That’s why I like my dream. The cottage and fire. The friends who also have grown children. The kind of friends who make pumpkin dip and pray for me and I pray for them because I’m tired of thinking about me. The squashy arm chairs and a cuddly dog sounds wonderful, too.

Then it hit me this morning: why don’t I ask Jesus for them? (The friends, not the cottage, etc.—but I do want Moby!) So I did ask Jesus.

And while I’m waiting for Isabel and Moby,  I found a great recipe for pumpkin dip. I think I’ll try it; I know Steve will like it!

Here’s the link to the pumpkin dip! http://www.shugarysweets.com/2013/09/pumpkin-pie-dip


first be thankful…then drink great coffee

After last month’s whiney tone, I figure I should redeem myself by concentrating on things that bring me joy and comfort. Here are a few:

  • my husband, Steve. He is my other half. I’m the kooky, air-headed, high-strung, flake and he’s the even-keeled, pragmatic, never-flustered-by-endless-governmental forms, dry humored, FOX news lovin’, Colorado mountain man.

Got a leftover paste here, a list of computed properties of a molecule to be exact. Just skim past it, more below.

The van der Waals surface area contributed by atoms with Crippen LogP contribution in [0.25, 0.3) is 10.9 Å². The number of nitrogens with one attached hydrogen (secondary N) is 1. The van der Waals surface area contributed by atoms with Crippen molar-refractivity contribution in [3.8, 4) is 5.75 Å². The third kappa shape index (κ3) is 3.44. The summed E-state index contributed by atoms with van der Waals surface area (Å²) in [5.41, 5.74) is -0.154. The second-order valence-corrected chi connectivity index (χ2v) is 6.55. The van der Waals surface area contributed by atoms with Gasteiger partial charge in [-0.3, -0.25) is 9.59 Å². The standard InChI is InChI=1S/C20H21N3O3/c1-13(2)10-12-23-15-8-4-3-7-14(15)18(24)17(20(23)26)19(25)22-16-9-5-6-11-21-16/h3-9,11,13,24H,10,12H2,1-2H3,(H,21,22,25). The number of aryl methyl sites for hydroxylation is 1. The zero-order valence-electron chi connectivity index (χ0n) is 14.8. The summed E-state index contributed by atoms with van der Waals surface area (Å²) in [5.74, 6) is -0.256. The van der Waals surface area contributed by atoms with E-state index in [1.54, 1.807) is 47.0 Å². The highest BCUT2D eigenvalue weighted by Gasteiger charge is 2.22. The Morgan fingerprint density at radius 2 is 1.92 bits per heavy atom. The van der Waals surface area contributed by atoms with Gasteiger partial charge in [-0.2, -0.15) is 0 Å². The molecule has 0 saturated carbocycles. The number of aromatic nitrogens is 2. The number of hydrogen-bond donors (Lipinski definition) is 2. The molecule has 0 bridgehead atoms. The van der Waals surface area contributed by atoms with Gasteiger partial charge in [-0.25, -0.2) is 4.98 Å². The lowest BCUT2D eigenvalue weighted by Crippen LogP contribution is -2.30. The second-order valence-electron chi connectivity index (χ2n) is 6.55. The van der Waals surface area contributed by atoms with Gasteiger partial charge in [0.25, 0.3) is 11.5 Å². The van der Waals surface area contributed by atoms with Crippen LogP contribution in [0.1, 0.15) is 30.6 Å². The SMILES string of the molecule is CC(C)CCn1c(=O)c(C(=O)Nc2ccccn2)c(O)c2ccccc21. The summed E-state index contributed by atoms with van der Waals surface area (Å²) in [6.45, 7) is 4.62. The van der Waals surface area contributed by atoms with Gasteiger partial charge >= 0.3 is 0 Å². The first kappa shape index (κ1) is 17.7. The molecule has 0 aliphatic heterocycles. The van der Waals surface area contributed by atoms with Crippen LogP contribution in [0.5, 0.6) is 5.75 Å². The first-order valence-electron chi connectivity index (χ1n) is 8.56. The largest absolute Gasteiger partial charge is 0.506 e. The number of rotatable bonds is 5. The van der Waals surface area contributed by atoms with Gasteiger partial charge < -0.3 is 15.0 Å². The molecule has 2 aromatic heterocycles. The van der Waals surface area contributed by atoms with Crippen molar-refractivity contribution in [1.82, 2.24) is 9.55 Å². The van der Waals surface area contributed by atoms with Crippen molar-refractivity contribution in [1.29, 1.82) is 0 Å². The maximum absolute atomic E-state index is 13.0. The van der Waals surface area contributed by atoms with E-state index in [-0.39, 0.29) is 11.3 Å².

• my parents. Always loving. Always praying. Always supporting. Examples of Jesus. Plus funny
    Breakfast of champions: yogurt and Orencia
    Breakfast of champions: yogurt and Orencia

    and my mom is endlessly stylish!

  • my adult kids and their spouses: 
    • David and Renee (Oregon): non-judgmental, brilliant, determined, politically and environmentally active. Can make their own bread, cheese, and yogurt. Taught me all about GOOD coffee.
    • Eric and Lindsey (Kansas City area): loving, playful, best parent award for my wonderful grandson, Sawyer Leo. Blessings to me and bring me joy.